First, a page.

It is the failure of our society for not having been able to break down these shackles even in the 21st century. We need to propagate the idea that our bodies need no approval, no stamp of perfection, and more importantly no claims of being correct. All we need is the positivity within us. And more often than not, that is where we struggle the most. 

So I have decided to list a couple of important tips for anybody who may wish to start or contrive a positive environment for body positivity around them:

1.Love yourself – : Easier said than done. We must realize that we only accept the love we think we deserve, as quoted by Stephen Chbosky in his book, The Perks of Being a Wallflower. No acceptance of others is needed once we realize that it is we who determine our body image and confidence. And once we do this, we start to ignore the rude remarks thrown to us to a large extent.

2.Accept people as they are – :It has been noticeable from several case studies and researches that kids who come from loving families and people with mixed racial backgrounds are less likely to bully and are way more accepting of people, than kids who have origins coming from narcissistic families. Similarly, once we start accepting people for who they are, treating their flaws as their most distinct and special features, we tend to give ourselves more love and gain more body positivity.

3.Reach out for help –: Are you suffering from some eating disorder? Or maybe some other problems such as insomnia? Reach out for help. The world isn’t as bad as we make it out to be. People are there to help, counsel, and even provide support. Look for positive talk, be it from your friends, therapists, or even a stranger. If nobody else, you are more than welcome to come and talk to me.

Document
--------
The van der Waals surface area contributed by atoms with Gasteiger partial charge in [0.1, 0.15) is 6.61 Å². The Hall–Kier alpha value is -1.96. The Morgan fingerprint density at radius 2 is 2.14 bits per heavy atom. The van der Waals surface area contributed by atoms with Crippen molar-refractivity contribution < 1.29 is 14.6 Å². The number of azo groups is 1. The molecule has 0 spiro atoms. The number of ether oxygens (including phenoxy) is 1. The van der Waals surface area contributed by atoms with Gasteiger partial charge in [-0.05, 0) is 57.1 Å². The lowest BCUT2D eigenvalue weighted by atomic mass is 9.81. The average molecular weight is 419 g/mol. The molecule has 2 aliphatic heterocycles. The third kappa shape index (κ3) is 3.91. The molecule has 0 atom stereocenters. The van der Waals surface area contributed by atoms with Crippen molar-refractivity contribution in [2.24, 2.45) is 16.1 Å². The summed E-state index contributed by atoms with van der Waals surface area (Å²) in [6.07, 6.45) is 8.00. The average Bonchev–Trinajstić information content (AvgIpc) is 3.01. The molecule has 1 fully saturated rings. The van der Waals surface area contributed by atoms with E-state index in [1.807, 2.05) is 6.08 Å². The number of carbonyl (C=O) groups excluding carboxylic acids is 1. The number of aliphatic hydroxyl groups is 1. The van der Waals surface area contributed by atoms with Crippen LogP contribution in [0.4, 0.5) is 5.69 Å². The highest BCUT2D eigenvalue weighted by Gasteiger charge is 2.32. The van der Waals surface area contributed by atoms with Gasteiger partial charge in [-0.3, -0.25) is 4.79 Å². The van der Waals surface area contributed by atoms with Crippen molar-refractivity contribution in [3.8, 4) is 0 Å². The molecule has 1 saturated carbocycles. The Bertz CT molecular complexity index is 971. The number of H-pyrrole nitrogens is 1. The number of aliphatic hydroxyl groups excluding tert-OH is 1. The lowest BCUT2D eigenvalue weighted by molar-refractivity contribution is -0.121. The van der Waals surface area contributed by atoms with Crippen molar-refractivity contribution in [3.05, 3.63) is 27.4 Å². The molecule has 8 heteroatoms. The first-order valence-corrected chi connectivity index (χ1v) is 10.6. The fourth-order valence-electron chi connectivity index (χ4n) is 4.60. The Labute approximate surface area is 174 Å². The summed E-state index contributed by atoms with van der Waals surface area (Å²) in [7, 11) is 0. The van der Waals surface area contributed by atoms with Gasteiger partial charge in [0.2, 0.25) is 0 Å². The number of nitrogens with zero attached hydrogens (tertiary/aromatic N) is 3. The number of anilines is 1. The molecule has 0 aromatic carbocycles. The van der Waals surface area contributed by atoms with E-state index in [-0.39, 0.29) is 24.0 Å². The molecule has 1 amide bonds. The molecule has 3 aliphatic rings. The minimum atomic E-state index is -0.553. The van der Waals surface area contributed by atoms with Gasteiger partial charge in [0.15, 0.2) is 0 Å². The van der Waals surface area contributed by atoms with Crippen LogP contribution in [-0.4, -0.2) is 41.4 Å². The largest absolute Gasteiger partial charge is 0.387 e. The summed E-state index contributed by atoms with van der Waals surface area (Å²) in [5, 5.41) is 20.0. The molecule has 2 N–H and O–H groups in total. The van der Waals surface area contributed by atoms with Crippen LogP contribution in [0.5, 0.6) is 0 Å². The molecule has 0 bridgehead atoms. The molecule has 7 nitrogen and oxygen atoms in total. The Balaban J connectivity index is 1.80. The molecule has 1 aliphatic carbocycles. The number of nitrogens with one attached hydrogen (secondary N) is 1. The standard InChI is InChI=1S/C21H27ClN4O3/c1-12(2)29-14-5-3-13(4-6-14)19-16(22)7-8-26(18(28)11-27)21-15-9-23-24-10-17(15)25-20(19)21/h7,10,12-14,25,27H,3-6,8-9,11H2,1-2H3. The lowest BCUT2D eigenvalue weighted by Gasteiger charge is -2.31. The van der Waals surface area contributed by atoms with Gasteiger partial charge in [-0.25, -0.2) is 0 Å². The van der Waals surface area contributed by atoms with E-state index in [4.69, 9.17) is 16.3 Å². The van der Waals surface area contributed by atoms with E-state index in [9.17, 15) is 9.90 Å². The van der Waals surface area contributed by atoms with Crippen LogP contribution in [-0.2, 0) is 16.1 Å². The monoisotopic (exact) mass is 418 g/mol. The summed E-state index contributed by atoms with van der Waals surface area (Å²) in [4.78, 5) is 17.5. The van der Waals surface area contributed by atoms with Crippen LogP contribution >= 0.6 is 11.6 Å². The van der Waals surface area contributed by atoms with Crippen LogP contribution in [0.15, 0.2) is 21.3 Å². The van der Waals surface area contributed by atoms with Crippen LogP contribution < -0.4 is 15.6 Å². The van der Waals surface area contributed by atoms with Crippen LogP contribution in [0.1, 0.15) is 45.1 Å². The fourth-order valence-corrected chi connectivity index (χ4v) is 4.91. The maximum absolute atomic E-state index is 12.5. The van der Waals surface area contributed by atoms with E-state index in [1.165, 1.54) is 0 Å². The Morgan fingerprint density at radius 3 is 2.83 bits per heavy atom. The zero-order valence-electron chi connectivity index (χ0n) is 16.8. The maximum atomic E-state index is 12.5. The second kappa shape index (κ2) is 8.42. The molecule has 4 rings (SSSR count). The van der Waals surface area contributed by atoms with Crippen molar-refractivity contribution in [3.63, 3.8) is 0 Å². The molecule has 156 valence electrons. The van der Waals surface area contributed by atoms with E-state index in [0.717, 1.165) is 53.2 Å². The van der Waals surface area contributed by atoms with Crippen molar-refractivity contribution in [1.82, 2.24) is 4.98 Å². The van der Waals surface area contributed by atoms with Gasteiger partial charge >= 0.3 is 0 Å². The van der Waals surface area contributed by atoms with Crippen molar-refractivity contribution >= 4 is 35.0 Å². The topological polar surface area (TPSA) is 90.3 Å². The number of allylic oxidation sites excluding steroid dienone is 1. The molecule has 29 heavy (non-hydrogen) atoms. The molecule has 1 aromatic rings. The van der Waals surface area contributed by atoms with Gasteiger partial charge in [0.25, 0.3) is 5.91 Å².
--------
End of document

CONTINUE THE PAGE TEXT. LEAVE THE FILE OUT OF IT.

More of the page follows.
4.Start believing in yourself –: You are as strong as your weaknesses let you be, so embrace them. Start your day with one good thought, and watch as you embark on a positive journey throughout the course of your day. It works, believe me.

Body positivity isn’t as easy to get as we make it out to be, but it’s not insurmountable either. The greatest barrier lies in changing our mind-sets, and I hope with the few tips I’ve mentioned above, along with the real-life excerpt of myself that I have provided, you’d be able to see that the best changes come from within. It isn’t easy to change the world, but it is easy to change ourselves, and once we do that, we have already catalysed the process of turning the world into a happier, better, more positive, and accepting space. Talk to me if you face a problem, and the next time you look at yourself in the mirror, smile your widest smile, because this body has given you this life, and now it is your duty to live to the fullest. And remember, none of us is meant to be perfect, but we are amazing just as we are!

About the Author
Medhya Raghav

Medhya Raghav

She is an advocate of body positivity and equal opportunities for men and women. A high school student, her passions include reading, writing, travelling and photography. As the President of Community Service and Student Welfare of her school, she works to provide free education to more than 1500 students from underprivileged class. She has also headed Jal Sansad- a water conservation body- as its Prime Minister, devising ways to conserve water in and around her hometown,Gurgaon. As a leukaemia survivor, she also works with cancer patients. She aspires to be able to increase employment opportunities for women.